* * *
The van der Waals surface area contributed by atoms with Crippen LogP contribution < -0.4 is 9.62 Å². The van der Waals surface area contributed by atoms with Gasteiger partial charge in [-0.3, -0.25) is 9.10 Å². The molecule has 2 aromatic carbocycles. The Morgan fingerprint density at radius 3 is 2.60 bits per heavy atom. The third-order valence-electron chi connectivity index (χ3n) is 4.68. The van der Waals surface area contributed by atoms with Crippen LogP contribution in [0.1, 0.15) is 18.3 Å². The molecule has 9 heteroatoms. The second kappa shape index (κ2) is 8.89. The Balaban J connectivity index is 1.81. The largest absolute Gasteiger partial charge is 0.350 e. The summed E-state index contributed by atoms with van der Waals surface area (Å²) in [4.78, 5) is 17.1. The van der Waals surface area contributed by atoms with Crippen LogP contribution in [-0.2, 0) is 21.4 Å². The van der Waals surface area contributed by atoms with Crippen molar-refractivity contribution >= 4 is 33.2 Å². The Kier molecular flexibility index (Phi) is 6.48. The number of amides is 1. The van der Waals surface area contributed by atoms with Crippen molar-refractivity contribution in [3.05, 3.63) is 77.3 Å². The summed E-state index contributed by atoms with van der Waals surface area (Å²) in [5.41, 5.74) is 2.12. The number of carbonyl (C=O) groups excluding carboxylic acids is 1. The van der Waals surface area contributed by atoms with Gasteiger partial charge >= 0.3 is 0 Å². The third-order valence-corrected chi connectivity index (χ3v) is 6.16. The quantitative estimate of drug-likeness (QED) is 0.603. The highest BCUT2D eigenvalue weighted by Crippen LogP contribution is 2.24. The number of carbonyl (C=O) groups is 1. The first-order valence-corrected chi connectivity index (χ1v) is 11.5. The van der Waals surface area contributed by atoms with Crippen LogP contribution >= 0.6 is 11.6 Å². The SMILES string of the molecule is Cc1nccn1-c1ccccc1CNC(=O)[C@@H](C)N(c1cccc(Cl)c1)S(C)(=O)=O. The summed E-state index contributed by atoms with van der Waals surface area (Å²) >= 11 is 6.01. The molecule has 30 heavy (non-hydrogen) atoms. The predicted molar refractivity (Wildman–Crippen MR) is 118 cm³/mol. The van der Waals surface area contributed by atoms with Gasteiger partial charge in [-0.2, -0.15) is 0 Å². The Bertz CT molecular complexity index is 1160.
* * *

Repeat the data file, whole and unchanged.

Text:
The van der Waals surface area contributed by atoms with Crippen LogP contribution < -0.4 is 9.62 Å². The van der Waals surface area contributed by atoms with Gasteiger partial charge in [-0.3, -0.25) is 9.10 Å². The molecule has 2 aromatic carbocycles. The Morgan fingerprint density at radius 3 is 2.60 bits per heavy atom. The third-order valence-electron chi connectivity index (χ3n) is 4.68. The van der Waals surface area contributed by atoms with Crippen LogP contribution in [0.1, 0.15) is 18.3 Å². The molecule has 9 heteroatoms. The second kappa shape index (κ2) is 8.89. The Balaban J connectivity index is 1.81. The largest absolute Gasteiger partial charge is 0.350 e. The summed E-state index contributed by atoms with van der Waals surface area (Å²) in [4.78, 5) is 17.1. The van der Waals surface area contributed by atoms with Crippen LogP contribution in [-0.2, 0) is 21.4 Å². The van der Waals surface area contributed by atoms with Crippen molar-refractivity contribution >= 4 is 33.2 Å². The Kier molecular flexibility index (Phi) is 6.48. The number of amides is 1. The van der Waals surface area contributed by atoms with Crippen molar-refractivity contribution in [3.05, 3.63) is 77.3 Å². The summed E-state index contributed by atoms with van der Waals surface area (Å²) in [5.41, 5.74) is 2.12. The number of carbonyl (C=O) groups excluding carboxylic acids is 1. The van der Waals surface area contributed by atoms with Gasteiger partial charge >= 0.3 is 0 Å². The third-order valence-corrected chi connectivity index (χ3v) is 6.16. The quantitative estimate of drug-likeness (QED) is 0.603. The highest BCUT2D eigenvalue weighted by Crippen LogP contribution is 2.24. The number of carbonyl (C=O) groups is 1. The first-order valence-corrected chi connectivity index (χ1v) is 11.5. The van der Waals surface area contributed by atoms with Crippen LogP contribution >= 0.6 is 11.6 Å². The SMILES string of the molecule is Cc1nccn1-c1ccccc1CNC(=O)[C@@H](C)N(c1cccc(Cl)c1)S(C)(=O)=O. The summed E-state index contributed by atoms with van der Waals surface area (Å²) >= 11 is 6.01. The molecule has 30 heavy (non-hydrogen) atoms. The predicted molar refractivity (Wildman–Crippen MR) is 118 cm³/mol. The van der Waals surface area contributed by atoms with Gasteiger partial charge in [-0.2, -0.15) is 0 Å². The Bertz CT molecular complexity index is 1160.